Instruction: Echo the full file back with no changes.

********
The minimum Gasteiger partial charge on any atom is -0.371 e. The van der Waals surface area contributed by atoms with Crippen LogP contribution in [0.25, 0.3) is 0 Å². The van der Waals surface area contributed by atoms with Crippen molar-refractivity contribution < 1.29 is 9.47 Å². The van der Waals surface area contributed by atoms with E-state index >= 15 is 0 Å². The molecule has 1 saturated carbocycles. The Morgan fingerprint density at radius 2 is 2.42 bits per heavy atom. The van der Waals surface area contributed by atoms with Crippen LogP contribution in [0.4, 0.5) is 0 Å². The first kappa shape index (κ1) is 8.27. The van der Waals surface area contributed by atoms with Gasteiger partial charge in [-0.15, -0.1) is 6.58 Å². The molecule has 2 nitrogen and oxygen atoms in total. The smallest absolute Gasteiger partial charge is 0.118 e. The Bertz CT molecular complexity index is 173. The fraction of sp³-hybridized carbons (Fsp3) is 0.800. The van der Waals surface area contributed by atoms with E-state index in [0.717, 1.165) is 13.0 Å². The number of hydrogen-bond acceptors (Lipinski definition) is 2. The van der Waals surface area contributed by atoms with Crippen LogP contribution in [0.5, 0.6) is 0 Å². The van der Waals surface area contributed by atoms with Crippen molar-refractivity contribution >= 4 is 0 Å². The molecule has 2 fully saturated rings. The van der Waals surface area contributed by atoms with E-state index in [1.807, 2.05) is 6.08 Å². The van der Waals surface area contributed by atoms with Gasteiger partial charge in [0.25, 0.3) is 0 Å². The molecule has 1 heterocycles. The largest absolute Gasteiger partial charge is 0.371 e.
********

The minimum Gasteiger partial charge on any atom is -0.371 e. The van der Waals surface area contributed by atoms with Crippen LogP contribution in [0.25, 0.3) is 0 Å². The van der Waals surface area contributed by atoms with Crippen molar-refractivity contribution < 1.29 is 9.47 Å². The van der Waals surface area contributed by atoms with E-state index >= 15 is 0 Å². The molecule has 1 saturated carbocycles. The Morgan fingerprint density at radius 2 is 2.42 bits per heavy atom. The van der Waals surface area contributed by atoms with Crippen LogP contribution in [0.4, 0.5) is 0 Å². The first kappa shape index (κ1) is 8.27. The van der Waals surface area contributed by atoms with Gasteiger partial charge in [-0.15, -0.1) is 6.58 Å². The molecule has 2 nitrogen and oxygen atoms in total. The smallest absolute Gasteiger partial charge is 0.118 e. The Bertz CT molecular complexity index is 173. The fraction of sp³-hybridized carbons (Fsp3) is 0.800. The van der Waals surface area contributed by atoms with E-state index in [0.717, 1.165) is 13.0 Å². The number of hydrogen-bond acceptors (Lipinski definition) is 2. The van der Waals surface area contributed by atoms with Crippen LogP contribution in [0.5, 0.6) is 0 Å². The van der Waals surface area contributed by atoms with Crippen molar-refractivity contribution >= 4 is 0 Å². The molecule has 2 fully saturated rings. The van der Waals surface area contributed by atoms with E-state index in [1.807, 2.05) is 6.08 Å². The van der Waals surface area contributed by atoms with Gasteiger partial charge in [0.25, 0.3) is 0 Å². The molecule has 1 heterocycles. The largest absolute Gasteiger partial charge is 0.371 e.